What I love about the Pi (and I'm a great fan) is the ability to solve problems by coming to the boards here. What I dislike about the Embedded Pi is that I need to. A very few pointers in the documentation and all this could have been avoided.

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elektrknight
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Re: The Embedded Pi: good hardware but how to use?

Wed Jul 10, 2013 4:03 pm

What's missing are suitable run-time libraries (the libc type stuff)
libc - grab newlib nano https://github.com/32bitmicro/newlib-nano-1.0 liberated from GCC ARM Embedded toolchain by yours truly
a method for uploading that software onto the M3 on the board
Serial - stm32flash by Geoffrey McRae will do fine http://code.google.com/p/stm32flash/

USB - make friends with gnumonks and dfu-util at http://dfu-util.gnumonks.org/

ST-Link - nicely handled by texane's stlink https://github.com/texane/stlink

JTAG Debug - can not go wrong with OpenOCD and gdb http://openocd.sourceforge.net/
You could even use GPIO pins on P1 to implement bit-banged JTAG interace to your
MCU. Gives you full JTAG for the price of couple of wires, but you need to be a bit
careful when you do it and you have not heard it from me :-)
I hadn't heard of CMSIS before your posting
But you have probably used it :-)
It would have been very nice to have had some details with the board rather than a Windows-based IDE.
When does any IDE give you details? And why would you be using 100+MB of eclipse java bytecode and countless
MB of additional support "fat" to do the job that can be done with a Nano text editor, gcc+gdb plus make or cmake?!

Want to run and debug your code on Raspberry Pi? Then head to QEMU website http://wiki.qemu.org/Main_Page.
Raspi can emulate embedded Cortex-Mx code faster then most of the MCUs run it natively.
What I love about the Pi (and I'm a great fan) is the ability to solve problems by coming to the boards here. What I dislike
about the Embedded Pi is that I need to.
Hm, drop the capital case "Embedded Pi" and start doing embedded pi!
In no time you will be solving real problems instead of trying to figure how to fit a square peg (win32 tool) in a round (Pi) hole.
Well, there is a good example on how to do it in time of crisis, just watch Apollo 13 movie but unlike the astronauts you have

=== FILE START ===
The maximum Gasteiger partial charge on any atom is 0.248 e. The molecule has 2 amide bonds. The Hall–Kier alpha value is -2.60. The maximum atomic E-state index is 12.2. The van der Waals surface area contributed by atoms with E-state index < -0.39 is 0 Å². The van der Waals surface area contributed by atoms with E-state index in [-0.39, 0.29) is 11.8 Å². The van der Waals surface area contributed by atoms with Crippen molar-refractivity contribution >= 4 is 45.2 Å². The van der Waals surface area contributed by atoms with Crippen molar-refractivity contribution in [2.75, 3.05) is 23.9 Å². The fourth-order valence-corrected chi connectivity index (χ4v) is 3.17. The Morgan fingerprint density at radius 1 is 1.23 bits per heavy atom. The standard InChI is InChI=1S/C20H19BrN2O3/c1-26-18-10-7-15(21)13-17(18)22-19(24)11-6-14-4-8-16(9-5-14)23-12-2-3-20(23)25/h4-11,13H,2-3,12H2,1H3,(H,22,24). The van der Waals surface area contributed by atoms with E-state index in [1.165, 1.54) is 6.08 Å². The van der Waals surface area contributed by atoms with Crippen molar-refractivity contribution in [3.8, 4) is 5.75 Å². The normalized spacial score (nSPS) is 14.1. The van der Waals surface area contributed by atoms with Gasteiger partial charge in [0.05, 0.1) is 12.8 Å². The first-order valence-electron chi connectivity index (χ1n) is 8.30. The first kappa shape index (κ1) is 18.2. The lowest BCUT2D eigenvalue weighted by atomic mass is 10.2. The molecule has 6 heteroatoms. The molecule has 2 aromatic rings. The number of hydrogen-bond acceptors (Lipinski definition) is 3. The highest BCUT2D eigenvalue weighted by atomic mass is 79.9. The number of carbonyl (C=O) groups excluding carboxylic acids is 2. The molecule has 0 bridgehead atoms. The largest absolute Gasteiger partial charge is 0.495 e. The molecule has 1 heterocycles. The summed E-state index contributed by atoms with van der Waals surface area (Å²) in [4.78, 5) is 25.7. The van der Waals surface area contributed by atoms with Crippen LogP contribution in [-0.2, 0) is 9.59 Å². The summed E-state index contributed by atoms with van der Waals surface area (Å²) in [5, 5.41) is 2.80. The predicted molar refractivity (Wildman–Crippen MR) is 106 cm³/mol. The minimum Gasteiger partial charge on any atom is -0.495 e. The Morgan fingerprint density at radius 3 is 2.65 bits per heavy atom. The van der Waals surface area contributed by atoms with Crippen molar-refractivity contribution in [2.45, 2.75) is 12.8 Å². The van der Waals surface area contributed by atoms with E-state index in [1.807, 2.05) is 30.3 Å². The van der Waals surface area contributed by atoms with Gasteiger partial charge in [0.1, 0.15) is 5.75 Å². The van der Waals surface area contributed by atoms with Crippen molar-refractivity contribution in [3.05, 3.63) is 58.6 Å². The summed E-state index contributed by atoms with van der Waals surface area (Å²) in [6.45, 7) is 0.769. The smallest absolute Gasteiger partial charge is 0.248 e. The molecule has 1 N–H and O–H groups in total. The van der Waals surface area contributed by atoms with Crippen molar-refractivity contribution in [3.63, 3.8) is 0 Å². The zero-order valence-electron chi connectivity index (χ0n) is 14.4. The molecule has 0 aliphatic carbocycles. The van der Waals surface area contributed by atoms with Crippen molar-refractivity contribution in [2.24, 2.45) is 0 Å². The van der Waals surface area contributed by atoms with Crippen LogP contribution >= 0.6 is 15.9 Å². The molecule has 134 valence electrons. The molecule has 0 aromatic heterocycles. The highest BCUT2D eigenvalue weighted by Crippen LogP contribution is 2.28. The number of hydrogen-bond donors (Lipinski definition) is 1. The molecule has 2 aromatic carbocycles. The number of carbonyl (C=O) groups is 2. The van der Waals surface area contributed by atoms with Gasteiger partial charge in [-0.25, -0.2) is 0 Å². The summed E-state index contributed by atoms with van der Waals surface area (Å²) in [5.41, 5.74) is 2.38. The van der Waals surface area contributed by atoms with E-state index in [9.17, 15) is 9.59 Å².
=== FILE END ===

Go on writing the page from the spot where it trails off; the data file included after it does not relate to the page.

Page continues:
plenty of choices!
Placek Malinowy to jest to!

uberscubajim
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Re: The Embedded Pi: good hardware but how to use?

Wed Jul 10, 2013 4:35 pm

Now that's the sort of information I was looking for! Thanks a lot!

So it looks like I'll be writing a blink program from scratch to prove to myself that I can use everything.

I wasn't actually asking for an IDE. Personally I hate them, I'm completely with you on this: I much prefer to drive it all myself from a makefile. And I'm absolutely not wanting an IDE on Windows (as provided by CooCox).

So, with all this information it looks like I should be able to write a basic program for the Embedded Pi (the board) using the tool chain you've described.

I'd just like to point out to all those reading this thread that I'm referring specifically to CooCox's Embedded Pi board (specifically its ARM M3 processor) as sold by Farnell and not to the Raspberry Pi itself. There's been some confusion about this!

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Re: The Embedded Pi: good hardware but how to use?

Wed Jul 10, 2013 5:30 pm

Ok, I'm having a really stupid day. I can't figure out that configure parameters to build the nano library on a Raspberry Pi. I've set CFLAGS to be "-mcpu=cortex-m3 -mthumb" but I'm not sure how to set the target constraints.

Of course compiling “hello world” with "-mcpu=cortex-m3 -mthumb" works but I bet it won't download to the M3....